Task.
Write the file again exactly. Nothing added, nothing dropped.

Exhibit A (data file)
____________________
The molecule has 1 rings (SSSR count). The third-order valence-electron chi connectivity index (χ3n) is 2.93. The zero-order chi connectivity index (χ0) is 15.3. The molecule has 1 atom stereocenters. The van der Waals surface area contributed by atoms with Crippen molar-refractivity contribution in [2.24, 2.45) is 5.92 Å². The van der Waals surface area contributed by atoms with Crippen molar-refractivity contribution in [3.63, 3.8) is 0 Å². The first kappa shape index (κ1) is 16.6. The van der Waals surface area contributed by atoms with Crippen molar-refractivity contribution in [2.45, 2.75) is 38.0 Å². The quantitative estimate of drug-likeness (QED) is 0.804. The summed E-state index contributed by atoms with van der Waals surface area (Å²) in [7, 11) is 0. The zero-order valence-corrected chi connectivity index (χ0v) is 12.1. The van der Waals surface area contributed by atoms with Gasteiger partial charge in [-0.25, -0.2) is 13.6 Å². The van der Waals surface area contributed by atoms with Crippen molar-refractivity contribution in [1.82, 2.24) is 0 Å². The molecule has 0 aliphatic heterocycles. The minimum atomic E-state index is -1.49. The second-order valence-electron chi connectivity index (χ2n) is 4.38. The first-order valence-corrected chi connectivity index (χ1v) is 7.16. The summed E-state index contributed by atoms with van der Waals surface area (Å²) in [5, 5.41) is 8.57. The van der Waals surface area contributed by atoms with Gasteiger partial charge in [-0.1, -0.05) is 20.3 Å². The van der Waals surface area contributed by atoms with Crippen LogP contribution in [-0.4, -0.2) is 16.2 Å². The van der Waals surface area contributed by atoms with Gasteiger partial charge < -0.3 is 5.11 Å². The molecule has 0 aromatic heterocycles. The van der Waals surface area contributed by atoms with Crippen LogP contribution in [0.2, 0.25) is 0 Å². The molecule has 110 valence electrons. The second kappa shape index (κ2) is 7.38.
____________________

The molecule has 1 rings (SSSR count). The third-order valence-electron chi connectivity index (χ3n) is 2.93. The zero-order chi connectivity index (χ0) is 15.3. The molecule has 1 atom stereocenters. The van der Waals surface area contributed by atoms with Crippen molar-refractivity contribution in [2.24, 2.45) is 5.92 Å². The van der Waals surface area contributed by atoms with Crippen molar-refractivity contribution in [3.63, 3.8) is 0 Å². The first kappa shape index (κ1) is 16.6. The van der Waals surface area contributed by atoms with Crippen molar-refractivity contribution in [2.45, 2.75) is 38.0 Å². The quantitative estimate of drug-likeness (QED) is 0.804. The summed E-state index contributed by atoms with van der Waals surface area (Å²) in [7, 11) is 0. The zero-order valence-corrected chi connectivity index (χ0v) is 12.1. The van der Waals surface area contributed by atoms with Gasteiger partial charge in [-0.25, -0.2) is 13.6 Å². The van der Waals surface area contributed by atoms with Crippen molar-refractivity contribution in [1.82, 2.24) is 0 Å². The molecule has 0 aliphatic heterocycles. The minimum atomic E-state index is -1.49. The second-order valence-electron chi connectivity index (χ2n) is 4.38. The first-order valence-corrected chi connectivity index (χ1v) is 7.16. The summed E-state index contributed by atoms with van der Waals surface area (Å²) in [5, 5.41) is 8.57. The van der Waals surface area contributed by atoms with Gasteiger partial charge in [-0.1, -0.05) is 20.3 Å². The van der Waals surface area contributed by atoms with Crippen LogP contribution in [-0.4, -0.2) is 16.2 Å². The van der Waals surface area contributed by atoms with Gasteiger partial charge < -0.3 is 5.11 Å². The molecule has 0 aromatic heterocycles. The van der Waals surface area contributed by atoms with Crippen LogP contribution in [0.2, 0.25) is 0 Å². The molecule has 110 valence electrons. The second kappa shape index (κ2) is 7.38.